Transnational Feminism & Abortion

Transnational Feminism


We all know that to be a feminist means that you believe in equality for all with a focus on women’s rights. In the United States, feminism fights to gain reproductive rights and reproductive health, gain sexual rights, close the wage gap in gender, stop prostitution, end rape culture, and more. A few specific examples are victim blaming, objectification of women, the freedom of choice to choose what one does with her own body, and gender equality in wage, job opportunities, and pay raises.

Transnational Feminism

Most people will probably assume that feminism in the United States or feminism in the western states concerns are the same concerns of women in other countries, but this is actually incorrect. Unfortunately no single country, small or big, is the same as that of another country in the concerns of women. When a person assumes that the concerns of women are the same as all women everywhere actually causes a few problems. By assuming this, an individual ignores culture, ignores language barriers, ignores religion, ignores traditional beliefs of other countries, and ignores what are the most important things to fight for in specific countries.

Transnational feminism is the most desirable feminist ideology used to avoid this assumption. This type of feminism and feminist movement is described in Women Across Cultures, by Shawn Meghan Burn:

Transnational feminist movements span across multiple nations and have at their core the belief that women are entitled to the same rights as men, regardless of where the women live, and their ethnicity, sexual orientation, religion, and social class.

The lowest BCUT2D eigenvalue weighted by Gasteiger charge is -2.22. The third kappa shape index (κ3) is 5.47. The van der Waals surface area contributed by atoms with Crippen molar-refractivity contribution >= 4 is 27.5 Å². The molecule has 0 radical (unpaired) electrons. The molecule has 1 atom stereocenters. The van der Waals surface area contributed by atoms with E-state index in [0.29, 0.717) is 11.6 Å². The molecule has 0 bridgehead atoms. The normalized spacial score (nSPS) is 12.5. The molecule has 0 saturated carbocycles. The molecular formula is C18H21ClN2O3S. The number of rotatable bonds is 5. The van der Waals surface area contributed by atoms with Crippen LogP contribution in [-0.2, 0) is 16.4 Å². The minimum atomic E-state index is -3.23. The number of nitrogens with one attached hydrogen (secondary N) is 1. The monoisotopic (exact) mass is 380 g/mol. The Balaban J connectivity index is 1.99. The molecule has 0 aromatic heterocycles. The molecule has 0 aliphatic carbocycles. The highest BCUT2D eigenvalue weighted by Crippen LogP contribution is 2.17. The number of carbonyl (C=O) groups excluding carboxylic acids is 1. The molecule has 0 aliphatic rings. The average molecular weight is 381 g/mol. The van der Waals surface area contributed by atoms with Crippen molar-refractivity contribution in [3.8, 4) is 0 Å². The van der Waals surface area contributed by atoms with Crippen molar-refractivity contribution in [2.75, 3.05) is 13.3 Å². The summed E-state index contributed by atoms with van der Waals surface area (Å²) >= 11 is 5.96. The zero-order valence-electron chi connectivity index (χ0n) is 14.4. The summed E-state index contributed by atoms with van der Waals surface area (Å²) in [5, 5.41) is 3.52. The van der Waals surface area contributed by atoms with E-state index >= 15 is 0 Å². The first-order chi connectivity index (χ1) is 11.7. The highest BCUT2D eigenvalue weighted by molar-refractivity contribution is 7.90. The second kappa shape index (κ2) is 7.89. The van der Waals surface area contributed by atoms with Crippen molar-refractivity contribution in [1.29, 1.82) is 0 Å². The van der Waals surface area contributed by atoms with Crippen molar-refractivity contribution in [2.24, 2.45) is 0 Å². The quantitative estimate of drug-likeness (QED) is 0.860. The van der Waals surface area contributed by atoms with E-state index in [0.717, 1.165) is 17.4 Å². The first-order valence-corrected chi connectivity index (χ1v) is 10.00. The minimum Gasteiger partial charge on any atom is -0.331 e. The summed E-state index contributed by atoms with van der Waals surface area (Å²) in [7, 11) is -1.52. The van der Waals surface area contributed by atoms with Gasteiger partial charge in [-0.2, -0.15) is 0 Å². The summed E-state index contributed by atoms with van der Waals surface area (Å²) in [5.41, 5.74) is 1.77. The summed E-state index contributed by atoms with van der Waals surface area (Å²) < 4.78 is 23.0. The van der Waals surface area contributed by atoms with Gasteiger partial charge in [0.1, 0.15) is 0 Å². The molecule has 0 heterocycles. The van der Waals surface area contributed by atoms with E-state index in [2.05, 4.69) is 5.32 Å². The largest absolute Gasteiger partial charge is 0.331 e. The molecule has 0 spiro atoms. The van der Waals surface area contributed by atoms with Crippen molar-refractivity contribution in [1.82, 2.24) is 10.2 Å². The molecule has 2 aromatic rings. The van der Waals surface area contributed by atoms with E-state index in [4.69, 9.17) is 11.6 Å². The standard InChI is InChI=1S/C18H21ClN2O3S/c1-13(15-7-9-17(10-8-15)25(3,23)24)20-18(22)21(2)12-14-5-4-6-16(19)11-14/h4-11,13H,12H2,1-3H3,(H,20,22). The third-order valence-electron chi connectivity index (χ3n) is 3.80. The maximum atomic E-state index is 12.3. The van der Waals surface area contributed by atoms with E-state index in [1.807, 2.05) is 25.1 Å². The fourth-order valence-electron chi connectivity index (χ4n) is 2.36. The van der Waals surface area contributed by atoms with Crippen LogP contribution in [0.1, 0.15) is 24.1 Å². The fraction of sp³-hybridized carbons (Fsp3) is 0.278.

Knowing what a transnational feminist is, it is also good to know that this feminism movement does everything it can to avoid ethnocentrismCertain concerns such as reproductive rights, sexual rights, work, politics, sexual health, and more are not the same concerns in that of different countries. How do transnational feminists avoid this?

Transnational feminisms recognize diversity and acknowledge that there are diverse meanings of feminism, each responsive to the needs and issues of women in different regions, societies, and times.

In short, no country have the exact same type of values as that of other countries, so blatantly attempting to apply a “universal” feminism just does not work. For example, words in the English language don’t mean the same thing in other languages, such as:

…translation problems with the the word gender, which does not exist in some languages, as well as terms such as gender-neutral and feminization.

Transnational feminism fights for equality of women in all countries, but simply believes that women should be equal in respect to men, in a non-ethnocentric lens.

Abortion in the United States

In the United States there is a dualistic fight, an individual is either pro-choice or pro-life. What many people like to make you think is that pro-choice means you support abortion and that you automatically would choose that option for yourself as a woman if you got pregnant or would choose that option for your significant other if they got pregnant. There is something wrong with this though. THIS IS WRONG. What pro-choice actually means, is that you support the right for a woman to have control over her body, that’s it. Pro-life is the belief that a woman should do everything they can to keep the baby alive (in some states, the unborn fetus is more important to people than the mother). Often, these people are either a christian, a Republican, or both Republican and christian. While there is supposed to be a separation of state and church, the corruption and patriarchy that exists in the United States simply ignores this. To understand the argument more in the United States, watch this video through Planned Parenthood: